Comparison of dose-response relationships for ethyl methanesulfonate and 1-ethyl-1-nitrosourea in Drosophila melanogaster spermatozoa.
The relative importance of different sites of alkylation on DNA was determined by comparing two ethylating agents. 1-Ethyl-1-nitrosourea (ENU) ethylates DNA with a higher proportion of total adducts on ring oxygens than ethyl methanesulfonate, which ethylates with a higher proportion of total adducts on the N-7 of guanine. Research with somatic cells in culture and prokaryotes strongly suggests that O6-guanine (O6-G) is the principal genotoxic site. To determine the importance in germ-line mutagenesis of the O6-G site relative to the N-7 of guanine, dose-response curves were constructed for both ENU and EMS, where dose was measured as total adducts per deoxynucleotide (APdN) and response as sex-linked recessive lethals (SLRL) induced in Drosophila melanogaster spermatozoa. For both mutagens the dose response curve was linear and extrapolated to the origin. The dose-response curve for ENU was fit to an equation m = 6.2D, and the dose response curve for EMS, from this and previous experiments, was m = 3.2D where m = %SLRL and D = APdN X 10(-3). Therefore, ENU is 1.9 times more efficient per adduct in inducing SLRL mutations than EMS. In vitro studies showed that ENU induced 9.5% of its total adducts on O6-G while EMS induced 2.0% of its adducts on O6-G. If O6-G was the sole genotoxic site, then ENU should be 4.8 times more efficient per adduct than EMS. In contrast, if N-7 G was the sole genotoxic site, ENU would be only 0.19 as effective as EMS. It was concluded that while O6-G was the principal genotoxic site, N-7 G made a significant contribution to germ-line mutagenesis.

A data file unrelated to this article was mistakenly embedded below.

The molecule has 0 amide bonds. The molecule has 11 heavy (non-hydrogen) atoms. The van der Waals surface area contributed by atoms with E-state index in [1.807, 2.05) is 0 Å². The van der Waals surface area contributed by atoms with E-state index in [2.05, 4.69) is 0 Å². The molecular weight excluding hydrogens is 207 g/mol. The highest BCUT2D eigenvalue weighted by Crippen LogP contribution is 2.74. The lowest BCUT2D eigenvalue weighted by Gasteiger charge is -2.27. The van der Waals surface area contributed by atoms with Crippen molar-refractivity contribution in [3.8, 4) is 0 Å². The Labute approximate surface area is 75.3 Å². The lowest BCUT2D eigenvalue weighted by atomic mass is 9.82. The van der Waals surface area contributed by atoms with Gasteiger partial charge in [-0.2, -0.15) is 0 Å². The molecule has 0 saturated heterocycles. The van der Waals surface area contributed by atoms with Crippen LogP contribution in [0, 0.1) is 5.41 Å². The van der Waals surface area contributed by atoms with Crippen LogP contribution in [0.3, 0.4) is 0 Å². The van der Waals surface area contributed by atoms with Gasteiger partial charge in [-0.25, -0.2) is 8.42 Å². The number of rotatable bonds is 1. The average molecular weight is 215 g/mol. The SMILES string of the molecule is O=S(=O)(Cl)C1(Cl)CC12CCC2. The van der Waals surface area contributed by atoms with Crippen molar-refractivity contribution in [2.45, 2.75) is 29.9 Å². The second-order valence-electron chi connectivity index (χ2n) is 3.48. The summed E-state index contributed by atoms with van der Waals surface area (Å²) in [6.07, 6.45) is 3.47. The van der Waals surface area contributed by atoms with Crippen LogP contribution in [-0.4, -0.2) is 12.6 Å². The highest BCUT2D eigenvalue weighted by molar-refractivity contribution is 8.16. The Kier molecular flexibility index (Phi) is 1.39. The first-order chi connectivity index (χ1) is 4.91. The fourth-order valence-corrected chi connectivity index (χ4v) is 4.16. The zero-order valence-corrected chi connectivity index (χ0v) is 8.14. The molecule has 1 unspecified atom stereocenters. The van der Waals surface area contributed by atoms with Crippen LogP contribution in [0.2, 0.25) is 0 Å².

Lee, WR; Beranek, DT; Byrne, BJ; Tucker, AB
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